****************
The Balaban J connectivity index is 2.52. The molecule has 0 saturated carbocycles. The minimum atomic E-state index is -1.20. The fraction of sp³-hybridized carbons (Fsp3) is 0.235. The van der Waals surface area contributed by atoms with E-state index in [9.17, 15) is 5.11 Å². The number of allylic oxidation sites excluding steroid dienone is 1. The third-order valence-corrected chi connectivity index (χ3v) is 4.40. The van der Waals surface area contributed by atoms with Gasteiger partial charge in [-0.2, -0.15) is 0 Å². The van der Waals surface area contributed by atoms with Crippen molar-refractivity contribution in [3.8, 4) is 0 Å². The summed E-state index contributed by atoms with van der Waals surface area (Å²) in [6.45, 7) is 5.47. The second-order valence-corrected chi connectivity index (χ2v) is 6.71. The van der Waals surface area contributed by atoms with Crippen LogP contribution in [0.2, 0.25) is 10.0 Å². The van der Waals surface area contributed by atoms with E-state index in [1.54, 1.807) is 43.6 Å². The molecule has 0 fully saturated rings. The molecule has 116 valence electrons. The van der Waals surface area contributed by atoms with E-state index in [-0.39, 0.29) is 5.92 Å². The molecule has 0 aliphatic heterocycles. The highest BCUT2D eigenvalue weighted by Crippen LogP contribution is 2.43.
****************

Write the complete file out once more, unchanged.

The Balaban J connectivity index is 2.52. The molecule has 0 saturated carbocycles. The minimum atomic E-state index is -1.20. The fraction of sp³-hybridized carbons (Fsp3) is 0.235. The van der Waals surface area contributed by atoms with E-state index in [9.17, 15) is 5.11 Å². The number of allylic oxidation sites excluding steroid dienone is 1. The third-order valence-corrected chi connectivity index (χ3v) is 4.40. The van der Waals surface area contributed by atoms with Gasteiger partial charge in [-0.2, -0.15) is 0 Å². The van der Waals surface area contributed by atoms with Crippen molar-refractivity contribution in [3.8, 4) is 0 Å². The summed E-state index contributed by atoms with van der Waals surface area (Å²) in [6.45, 7) is 5.47. The second-order valence-corrected chi connectivity index (χ2v) is 6.71. The van der Waals surface area contributed by atoms with Crippen LogP contribution in [0.2, 0.25) is 10.0 Å². The van der Waals surface area contributed by atoms with E-state index in [1.54, 1.807) is 43.6 Å². The molecule has 0 fully saturated rings. The molecule has 116 valence electrons. The van der Waals surface area contributed by atoms with E-state index in [-0.39, 0.29) is 5.92 Å². The molecule has 0 aliphatic heterocycles. The highest BCUT2D eigenvalue weighted by Crippen LogP contribution is 2.43.